There are many who think that a degree or college course can make them a construction manager. There are others who may have years of construction experience yet are still ill equipped to be a good construction manager. Yet much of what’s in the above list isn’t included in university and college curriculum. Good construction project managers mentor people that work with them so they can be the next successful construction managers.  Construction project managers need to get the basics right. They should understand the principles of construction but as important is to understand the principles of management and master the softer skills of people management. 

What do you think makes a good construction project manager?
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'Construction Management: From Project Concept to completion' takes you through all the stages of a construction project from deciding what you (or the owner) wants, where to build, who to employ, pricing procedures, all the way to completing the project. Paul's new books 'An Introduction to Building and Renovating Houses - Volumes 1 and 2' is for everyone planning a new house or renovation.
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Click on image to read a preview  These books are available on Amazon and other online book stores. Paul publishes articles regularly on LinkedIn and his website. Visit www.pn-projectmanagement.com to read other similar helpful articles.

Read a preview of Construction Claims  Paul writes regular articles for other websites, gives lectures, mentors, and is available for podcasts and interviews.  © 2016 This article is not to be reproduced for commercial purposes without written permission from the author.

The Author: Paul Netscher 
                                          Paul Netscher

With 28 years of construction experience spanning 120 projects in 6 countries I’ve seen mistakes and poorly managed projects. But I’ve had many wonderful successes. My projects included industrial, concrete, building, earthworks and infrastructure. Indeed there are few in the industry fortunate enough to be involved in so many different projects with a variety of clients.  I hate seeing projects done poorly so I’m inspired to help the construction industry, passing on my knowledge and experience. I enjoy mentoring and training those working with me. There's a need for experienced and knowledgeable construction managers and I can help you and your company make every project a success.  I’ve written 7 construction books: ‘Successful Construction Project Management: The Practical Guide’ and ‘Building a Successful Construction Company:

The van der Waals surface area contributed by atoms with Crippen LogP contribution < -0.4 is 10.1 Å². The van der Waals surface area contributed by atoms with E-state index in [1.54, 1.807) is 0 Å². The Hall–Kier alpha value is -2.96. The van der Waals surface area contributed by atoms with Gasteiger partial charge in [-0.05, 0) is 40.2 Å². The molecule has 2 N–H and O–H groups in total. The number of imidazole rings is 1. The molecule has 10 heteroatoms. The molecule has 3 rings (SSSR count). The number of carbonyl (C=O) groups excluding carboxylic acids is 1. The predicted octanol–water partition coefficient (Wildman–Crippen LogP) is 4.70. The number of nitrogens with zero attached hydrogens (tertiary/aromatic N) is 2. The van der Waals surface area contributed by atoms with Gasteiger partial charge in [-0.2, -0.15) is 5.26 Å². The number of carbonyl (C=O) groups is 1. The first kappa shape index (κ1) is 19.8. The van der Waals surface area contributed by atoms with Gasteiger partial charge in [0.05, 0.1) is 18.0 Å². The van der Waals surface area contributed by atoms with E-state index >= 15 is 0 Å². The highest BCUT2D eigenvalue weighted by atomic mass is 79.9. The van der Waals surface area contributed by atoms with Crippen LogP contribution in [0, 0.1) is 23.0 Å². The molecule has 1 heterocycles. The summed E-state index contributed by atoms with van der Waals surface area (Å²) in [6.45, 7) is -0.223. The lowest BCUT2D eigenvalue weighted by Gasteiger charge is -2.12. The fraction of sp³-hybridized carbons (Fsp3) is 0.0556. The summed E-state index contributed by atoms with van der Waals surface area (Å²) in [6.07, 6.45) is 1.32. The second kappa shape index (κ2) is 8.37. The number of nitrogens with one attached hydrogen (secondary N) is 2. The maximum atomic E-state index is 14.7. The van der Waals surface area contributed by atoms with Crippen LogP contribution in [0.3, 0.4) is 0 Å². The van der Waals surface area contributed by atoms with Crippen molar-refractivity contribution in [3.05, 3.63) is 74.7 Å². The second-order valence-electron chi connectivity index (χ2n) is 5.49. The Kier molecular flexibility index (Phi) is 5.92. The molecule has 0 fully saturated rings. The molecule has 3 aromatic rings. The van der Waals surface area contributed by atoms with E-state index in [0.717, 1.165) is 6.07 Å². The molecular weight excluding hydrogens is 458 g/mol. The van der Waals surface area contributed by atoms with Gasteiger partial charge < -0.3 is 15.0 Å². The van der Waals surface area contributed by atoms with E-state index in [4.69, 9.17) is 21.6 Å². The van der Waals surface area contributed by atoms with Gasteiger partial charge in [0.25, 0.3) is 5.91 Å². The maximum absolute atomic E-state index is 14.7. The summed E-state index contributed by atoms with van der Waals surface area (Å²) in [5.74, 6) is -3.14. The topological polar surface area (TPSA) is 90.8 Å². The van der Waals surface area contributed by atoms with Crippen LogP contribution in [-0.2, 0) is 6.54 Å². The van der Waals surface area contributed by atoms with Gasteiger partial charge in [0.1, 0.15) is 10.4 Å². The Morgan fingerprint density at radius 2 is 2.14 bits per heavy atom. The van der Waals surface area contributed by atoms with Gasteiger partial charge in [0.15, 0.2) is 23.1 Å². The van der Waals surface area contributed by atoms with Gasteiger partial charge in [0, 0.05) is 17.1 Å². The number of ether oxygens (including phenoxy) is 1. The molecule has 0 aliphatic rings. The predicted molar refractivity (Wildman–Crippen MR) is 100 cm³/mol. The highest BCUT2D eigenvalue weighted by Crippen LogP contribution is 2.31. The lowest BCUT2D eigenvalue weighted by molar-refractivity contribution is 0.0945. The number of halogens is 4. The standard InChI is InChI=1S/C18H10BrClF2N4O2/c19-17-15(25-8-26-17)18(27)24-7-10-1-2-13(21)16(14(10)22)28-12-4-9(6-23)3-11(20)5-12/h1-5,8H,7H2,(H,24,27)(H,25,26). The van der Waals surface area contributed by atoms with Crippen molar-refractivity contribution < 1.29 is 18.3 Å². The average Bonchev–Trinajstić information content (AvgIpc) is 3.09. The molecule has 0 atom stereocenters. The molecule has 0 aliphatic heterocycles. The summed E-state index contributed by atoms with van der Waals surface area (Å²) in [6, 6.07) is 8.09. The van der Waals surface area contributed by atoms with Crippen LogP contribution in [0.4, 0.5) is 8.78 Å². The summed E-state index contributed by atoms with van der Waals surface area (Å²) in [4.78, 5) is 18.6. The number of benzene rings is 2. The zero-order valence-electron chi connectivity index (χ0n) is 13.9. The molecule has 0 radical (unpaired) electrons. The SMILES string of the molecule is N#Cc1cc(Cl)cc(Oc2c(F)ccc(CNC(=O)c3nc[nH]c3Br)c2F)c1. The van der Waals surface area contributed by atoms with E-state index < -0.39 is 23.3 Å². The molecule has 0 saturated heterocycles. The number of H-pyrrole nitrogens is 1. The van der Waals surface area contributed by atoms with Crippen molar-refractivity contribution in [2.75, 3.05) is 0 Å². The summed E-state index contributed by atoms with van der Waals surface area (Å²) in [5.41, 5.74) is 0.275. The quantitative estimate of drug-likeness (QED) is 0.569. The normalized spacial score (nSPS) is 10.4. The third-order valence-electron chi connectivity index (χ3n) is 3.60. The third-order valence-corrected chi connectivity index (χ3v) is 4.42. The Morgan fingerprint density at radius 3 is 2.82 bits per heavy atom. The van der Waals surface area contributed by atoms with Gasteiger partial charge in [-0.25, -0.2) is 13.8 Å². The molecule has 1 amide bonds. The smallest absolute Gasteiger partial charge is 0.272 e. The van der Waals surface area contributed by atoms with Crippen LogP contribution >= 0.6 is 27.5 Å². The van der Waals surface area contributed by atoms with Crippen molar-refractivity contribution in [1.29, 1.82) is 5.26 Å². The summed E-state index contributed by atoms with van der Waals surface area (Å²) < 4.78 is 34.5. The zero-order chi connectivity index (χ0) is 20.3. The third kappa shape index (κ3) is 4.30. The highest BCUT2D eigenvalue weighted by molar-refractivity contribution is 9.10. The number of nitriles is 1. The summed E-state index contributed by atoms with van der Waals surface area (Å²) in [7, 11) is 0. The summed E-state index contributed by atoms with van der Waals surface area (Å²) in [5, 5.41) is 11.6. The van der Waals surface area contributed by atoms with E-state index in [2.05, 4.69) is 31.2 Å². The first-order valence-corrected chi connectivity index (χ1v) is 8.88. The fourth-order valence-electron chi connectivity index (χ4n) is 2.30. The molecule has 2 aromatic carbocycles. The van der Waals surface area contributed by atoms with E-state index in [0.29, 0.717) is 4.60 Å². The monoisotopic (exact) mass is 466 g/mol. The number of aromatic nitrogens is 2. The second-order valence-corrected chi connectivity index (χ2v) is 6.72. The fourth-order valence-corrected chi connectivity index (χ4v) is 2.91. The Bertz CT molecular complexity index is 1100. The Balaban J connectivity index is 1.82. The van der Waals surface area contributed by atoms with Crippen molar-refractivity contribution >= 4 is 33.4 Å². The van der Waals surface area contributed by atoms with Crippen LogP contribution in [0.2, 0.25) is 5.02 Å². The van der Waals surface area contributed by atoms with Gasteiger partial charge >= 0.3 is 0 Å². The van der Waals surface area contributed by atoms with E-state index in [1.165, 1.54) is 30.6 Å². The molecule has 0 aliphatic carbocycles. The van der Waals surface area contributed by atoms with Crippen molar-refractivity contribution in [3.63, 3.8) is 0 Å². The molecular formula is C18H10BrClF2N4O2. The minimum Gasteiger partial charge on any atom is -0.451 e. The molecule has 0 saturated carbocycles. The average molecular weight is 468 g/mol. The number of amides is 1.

The Practical Guide’ and 'Construction Claims: A Short Guide for Contractors'. and 'The Successful Construction Supervisor and Foreman' and 'Construction Project Management: Tips and Insights' and 'Construction Management: From Project Concept to Completion'. Lastly 'An Introduction to Building and Renovating Houses - Volumes 1 & 2' is for home owners. These books have favourable reviews. Readers said: "Those considering a career as a construction manager or becoming the owner of a construction company - would benefit immeasurably by reading this great book." and: "This book helps with practical tips learned from real experiences. A must read book for the people who are involved in construction projects, especially project managers." All available on Amazon.                                      
My Specialties are: securing projects, tendering, risk management, project planning, contract variations, project management, safety, training, lectures, construction writing, troubleshooting, construction management systems, problem solving, cost management, measurement, project reviews.  Connect so we can share knowledge. [email protected]